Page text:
Postcard from Amsterdam
James Lancaster, global brand experience lead at Reckitt, speaks to Transform magazine about the distinctive aspects of the branding industry in Amsterdam and, more widely, The Netherlands. He discusses the most noticeable design influences of The Netherlands and the changes he experienced when he moved from Reckitt’s HQ in Slough to its Amsterdam offices.
What is distinctive about the branding industry in Amsterdam and more generally in The Netherlands?
The branding industry is a curious one within the consultative space. Your typical consultant will be brought in to get an external perspective on tackling a particular issue, but branding consultants are asked how brands can amplify their own perspectives! And with that comes a curious empathy that seems to unite branding culture globally. Something that I have found, and this is my personal take on it having stepped over the pond, is that trying to maintain that empathy requires a huge amount of effort when caught in the rat race of London, New York or Hong Kong.
When you walk through Amsterdam, the city feels young despite its extraordinary history. It feels progressive while championing and protecting the craft (particularly local makers and artists) and feels egalitarian while rejecting the slightly pernicious ‘cancel culture’ that seems to be creeping in elsewhere. Designers here have access to influences from every corner of the globe, as well as the mental, emotional, and physical space to craft it.
Amsterdam packs a huge punch for a city 1/7th of the size of London. There is a confidence here that doesn’t need to be brash or provocative and that comes through in the work. So when looking at Dutch design at a macro level, I would say that the craft is the thing that stands out – where UK design is all about the story, Dutch design is about the craft.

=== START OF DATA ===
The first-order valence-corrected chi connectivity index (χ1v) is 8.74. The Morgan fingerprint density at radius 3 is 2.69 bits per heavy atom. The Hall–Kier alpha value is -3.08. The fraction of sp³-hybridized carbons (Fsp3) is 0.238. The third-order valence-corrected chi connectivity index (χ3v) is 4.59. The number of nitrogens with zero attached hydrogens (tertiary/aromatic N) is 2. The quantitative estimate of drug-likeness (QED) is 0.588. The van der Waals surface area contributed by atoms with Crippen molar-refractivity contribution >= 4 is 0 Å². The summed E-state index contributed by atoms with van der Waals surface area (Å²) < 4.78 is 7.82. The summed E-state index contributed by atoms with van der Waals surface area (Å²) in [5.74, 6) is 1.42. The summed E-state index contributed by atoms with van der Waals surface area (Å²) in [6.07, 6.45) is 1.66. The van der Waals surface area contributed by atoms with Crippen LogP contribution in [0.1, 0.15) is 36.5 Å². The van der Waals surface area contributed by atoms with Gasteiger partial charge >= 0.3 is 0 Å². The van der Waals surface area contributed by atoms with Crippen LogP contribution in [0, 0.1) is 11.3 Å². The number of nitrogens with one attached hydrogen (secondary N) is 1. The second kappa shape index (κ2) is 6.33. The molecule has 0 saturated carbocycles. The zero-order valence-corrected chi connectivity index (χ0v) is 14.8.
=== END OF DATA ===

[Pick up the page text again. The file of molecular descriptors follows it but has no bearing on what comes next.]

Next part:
How much of Reckitt’s work in Amsterdam is informed and influenced by the city? How did your work change when you moved from Reckitt’s headquarters in Slough to Amsterdam?
Amsterdam’s inclusivity as a city, and its egalitarian nature, allows for the office here to have a relatively flat hierarchy. Progress feels like collaboration rather than just delivery. You’ll see this in the social culture that comes out of the way the teams operate. The Slough HQ was a big corporate building on a corporate road, whereas the Amsterdam office is part of the World Trade Centre, which is connected to Schiphol. There is a meet-up culture around that, as it’s full of hotels, cafes and bars. It feels tightly knit, with a closer team.
There are also aspects of Dutch culture that come into play. There is a sort of a respect for the individual, and for the work life balance. It supports Reckitt’s view that work is something that you do, and you have to you have to enjoy it, it's part of life, but it's not a ‘live to work or work to live question.’ The two are inherently linked.
What are the most noticeable design influences of The Netherlands as a country?